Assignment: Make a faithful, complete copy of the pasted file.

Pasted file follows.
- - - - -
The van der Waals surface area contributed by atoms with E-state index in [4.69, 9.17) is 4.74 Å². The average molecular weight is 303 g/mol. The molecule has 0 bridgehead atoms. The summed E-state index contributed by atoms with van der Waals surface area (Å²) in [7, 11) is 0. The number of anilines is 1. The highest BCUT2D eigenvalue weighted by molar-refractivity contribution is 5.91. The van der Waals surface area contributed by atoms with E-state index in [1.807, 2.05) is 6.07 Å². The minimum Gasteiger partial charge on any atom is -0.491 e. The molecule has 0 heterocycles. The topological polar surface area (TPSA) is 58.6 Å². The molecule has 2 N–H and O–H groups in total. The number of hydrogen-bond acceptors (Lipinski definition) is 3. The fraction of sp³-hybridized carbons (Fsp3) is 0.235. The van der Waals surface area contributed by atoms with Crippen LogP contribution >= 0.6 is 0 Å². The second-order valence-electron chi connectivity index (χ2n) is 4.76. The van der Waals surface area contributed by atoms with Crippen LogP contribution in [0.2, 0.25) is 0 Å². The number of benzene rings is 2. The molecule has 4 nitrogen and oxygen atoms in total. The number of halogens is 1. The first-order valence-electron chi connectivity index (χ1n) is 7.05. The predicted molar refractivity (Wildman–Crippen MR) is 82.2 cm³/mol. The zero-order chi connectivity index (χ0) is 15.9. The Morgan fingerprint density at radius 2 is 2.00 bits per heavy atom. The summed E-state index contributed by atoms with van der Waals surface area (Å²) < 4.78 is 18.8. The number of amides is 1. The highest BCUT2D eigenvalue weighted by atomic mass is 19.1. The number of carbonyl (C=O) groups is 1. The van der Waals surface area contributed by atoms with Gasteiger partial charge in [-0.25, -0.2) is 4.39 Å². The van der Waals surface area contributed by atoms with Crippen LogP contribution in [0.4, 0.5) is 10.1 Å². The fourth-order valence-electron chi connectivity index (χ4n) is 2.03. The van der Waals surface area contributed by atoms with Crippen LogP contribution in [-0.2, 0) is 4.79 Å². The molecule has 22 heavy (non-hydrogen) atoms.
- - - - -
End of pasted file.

The van der Waals surface area contributed by atoms with E-state index in [4.69, 9.17) is 4.74 Å². The average molecular weight is 303 g/mol. The molecule has 0 bridgehead atoms. The summed E-state index contributed by atoms with van der Waals surface area (Å²) in [7, 11) is 0. The number of anilines is 1. The highest BCUT2D eigenvalue weighted by molar-refractivity contribution is 5.91. The van der Waals surface area contributed by atoms with E-state index in [1.807, 2.05) is 6.07 Å². The minimum Gasteiger partial charge on any atom is -0.491 e. The molecule has 0 heterocycles. The topological polar surface area (TPSA) is 58.6 Å². The molecule has 2 N–H and O–H groups in total. The number of hydrogen-bond acceptors (Lipinski definition) is 3. The fraction of sp³-hybridized carbons (Fsp3) is 0.235. The van der Waals surface area contributed by atoms with Crippen LogP contribution >= 0.6 is 0 Å². The second-order valence-electron chi connectivity index (χ2n) is 4.76. The van der Waals surface area contributed by atoms with Crippen LogP contribution in [0.2, 0.25) is 0 Å². The number of benzene rings is 2. The molecule has 4 nitrogen and oxygen atoms in total. The number of halogens is 1. The first-order valence-electron chi connectivity index (χ1n) is 7.05. The predicted molar refractivity (Wildman–Crippen MR) is 82.2 cm³/mol. The zero-order chi connectivity index (χ0) is 15.9. The Morgan fingerprint density at radius 2 is 2.00 bits per heavy atom. The summed E-state index contributed by atoms with van der Waals surface area (Å²) < 4.78 is 18.8. The number of amides is 1. The highest BCUT2D eigenvalue weighted by atomic mass is 19.1. The number of carbonyl (C=O) groups is 1. The van der Waals surface area contributed by atoms with Gasteiger partial charge in [-0.25, -0.2) is 4.39 Å². The van der Waals surface area contributed by atoms with Crippen LogP contribution in [0.4, 0.5) is 10.1 Å². The fourth-order valence-electron chi connectivity index (χ4n) is 2.03. The van der Waals surface area contributed by atoms with Crippen LogP contribution in [-0.2, 0) is 4.79 Å². The molecule has 22 heavy (non-hydrogen) atoms.